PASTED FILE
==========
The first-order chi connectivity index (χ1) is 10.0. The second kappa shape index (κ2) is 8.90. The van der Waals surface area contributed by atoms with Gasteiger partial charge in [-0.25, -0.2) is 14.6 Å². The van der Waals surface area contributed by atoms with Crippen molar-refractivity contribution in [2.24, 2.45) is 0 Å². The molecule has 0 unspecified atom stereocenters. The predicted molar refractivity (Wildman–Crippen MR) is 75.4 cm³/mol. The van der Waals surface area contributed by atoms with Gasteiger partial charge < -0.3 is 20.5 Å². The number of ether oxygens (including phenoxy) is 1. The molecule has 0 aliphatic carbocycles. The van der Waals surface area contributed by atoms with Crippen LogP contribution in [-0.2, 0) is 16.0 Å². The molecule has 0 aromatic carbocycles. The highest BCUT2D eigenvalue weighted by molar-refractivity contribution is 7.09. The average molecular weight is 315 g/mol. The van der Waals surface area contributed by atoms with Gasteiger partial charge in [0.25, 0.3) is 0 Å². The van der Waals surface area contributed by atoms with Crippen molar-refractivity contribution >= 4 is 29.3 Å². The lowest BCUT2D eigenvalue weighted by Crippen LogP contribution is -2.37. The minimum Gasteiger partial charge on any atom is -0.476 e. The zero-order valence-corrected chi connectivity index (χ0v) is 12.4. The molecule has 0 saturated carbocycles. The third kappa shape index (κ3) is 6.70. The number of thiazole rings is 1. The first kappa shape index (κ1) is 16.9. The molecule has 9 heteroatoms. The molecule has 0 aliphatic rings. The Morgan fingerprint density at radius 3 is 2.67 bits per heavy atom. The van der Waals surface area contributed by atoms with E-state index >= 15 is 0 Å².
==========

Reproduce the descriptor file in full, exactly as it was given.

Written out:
The first-order chi connectivity index (χ1) is 10.0. The second kappa shape index (κ2) is 8.90. The van der Waals surface area contributed by atoms with Gasteiger partial charge in [-0.25, -0.2) is 14.6 Å². The van der Waals surface area contributed by atoms with Crippen molar-refractivity contribution in [2.24, 2.45) is 0 Å². The molecule has 0 unspecified atom stereocenters. The predicted molar refractivity (Wildman–Crippen MR) is 75.4 cm³/mol. The van der Waals surface area contributed by atoms with Gasteiger partial charge < -0.3 is 20.5 Å². The number of ether oxygens (including phenoxy) is 1. The molecule has 0 aliphatic carbocycles. The van der Waals surface area contributed by atoms with Crippen LogP contribution in [-0.2, 0) is 16.0 Å². The molecule has 0 aromatic carbocycles. The highest BCUT2D eigenvalue weighted by molar-refractivity contribution is 7.09. The average molecular weight is 315 g/mol. The van der Waals surface area contributed by atoms with Gasteiger partial charge in [0.25, 0.3) is 0 Å². The van der Waals surface area contributed by atoms with Crippen molar-refractivity contribution >= 4 is 29.3 Å². The lowest BCUT2D eigenvalue weighted by Crippen LogP contribution is -2.37. The minimum Gasteiger partial charge on any atom is -0.476 e. The zero-order valence-corrected chi connectivity index (χ0v) is 12.4. The molecule has 0 saturated carbocycles. The third kappa shape index (κ3) is 6.70. The number of thiazole rings is 1. The first kappa shape index (κ1) is 16.9. The molecule has 9 heteroatoms. The molecule has 0 aliphatic rings. The Morgan fingerprint density at radius 3 is 2.67 bits per heavy atom. The van der Waals surface area contributed by atoms with E-state index >= 15 is 0 Å².